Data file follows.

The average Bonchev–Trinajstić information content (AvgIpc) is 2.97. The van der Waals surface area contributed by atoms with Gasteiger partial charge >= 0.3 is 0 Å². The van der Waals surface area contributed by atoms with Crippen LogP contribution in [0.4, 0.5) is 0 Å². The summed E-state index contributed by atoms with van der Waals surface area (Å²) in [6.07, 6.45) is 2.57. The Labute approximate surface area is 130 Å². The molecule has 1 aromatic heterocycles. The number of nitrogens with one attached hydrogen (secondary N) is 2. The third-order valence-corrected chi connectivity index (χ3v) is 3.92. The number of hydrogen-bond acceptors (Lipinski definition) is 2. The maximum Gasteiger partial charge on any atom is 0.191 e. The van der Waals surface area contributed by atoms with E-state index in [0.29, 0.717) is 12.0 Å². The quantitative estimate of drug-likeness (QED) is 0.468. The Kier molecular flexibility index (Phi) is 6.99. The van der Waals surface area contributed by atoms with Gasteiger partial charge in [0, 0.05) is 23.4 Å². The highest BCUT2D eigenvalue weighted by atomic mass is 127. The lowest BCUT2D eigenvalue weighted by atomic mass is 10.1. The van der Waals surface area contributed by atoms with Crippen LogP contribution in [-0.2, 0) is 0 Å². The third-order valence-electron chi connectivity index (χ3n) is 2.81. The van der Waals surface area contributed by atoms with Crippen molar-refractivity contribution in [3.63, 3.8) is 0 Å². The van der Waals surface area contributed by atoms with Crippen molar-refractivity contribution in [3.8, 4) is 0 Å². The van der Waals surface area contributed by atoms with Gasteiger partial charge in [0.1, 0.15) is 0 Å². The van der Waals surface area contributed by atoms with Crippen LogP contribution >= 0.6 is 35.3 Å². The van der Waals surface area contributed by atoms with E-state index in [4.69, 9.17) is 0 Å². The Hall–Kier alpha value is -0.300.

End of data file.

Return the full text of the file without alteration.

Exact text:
The average Bonchev–Trinajstić information content (AvgIpc) is 2.97. The van der Waals surface area contributed by atoms with Gasteiger partial charge >= 0.3 is 0 Å². The van der Waals surface area contributed by atoms with Crippen LogP contribution in [0.4, 0.5) is 0 Å². The summed E-state index contributed by atoms with van der Waals surface area (Å²) in [6.07, 6.45) is 2.57. The Labute approximate surface area is 130 Å². The molecule has 1 aromatic heterocycles. The number of nitrogens with one attached hydrogen (secondary N) is 2. The third-order valence-corrected chi connectivity index (χ3v) is 3.92. The number of hydrogen-bond acceptors (Lipinski definition) is 2. The maximum Gasteiger partial charge on any atom is 0.191 e. The van der Waals surface area contributed by atoms with E-state index in [0.29, 0.717) is 12.0 Å². The quantitative estimate of drug-likeness (QED) is 0.468. The Kier molecular flexibility index (Phi) is 6.99. The van der Waals surface area contributed by atoms with Gasteiger partial charge in [0, 0.05) is 23.4 Å². The highest BCUT2D eigenvalue weighted by atomic mass is 127. The lowest BCUT2D eigenvalue weighted by atomic mass is 10.1. The van der Waals surface area contributed by atoms with Crippen LogP contribution in [-0.2, 0) is 0 Å². The third-order valence-electron chi connectivity index (χ3n) is 2.81. The van der Waals surface area contributed by atoms with Crippen molar-refractivity contribution in [3.63, 3.8) is 0 Å². The van der Waals surface area contributed by atoms with Crippen molar-refractivity contribution in [3.8, 4) is 0 Å². The van der Waals surface area contributed by atoms with Gasteiger partial charge in [0.1, 0.15) is 0 Å². The van der Waals surface area contributed by atoms with Crippen LogP contribution >= 0.6 is 35.3 Å². The van der Waals surface area contributed by atoms with E-state index in [4.69, 9.17) is 0 Å². The Hall–Kier alpha value is -0.300.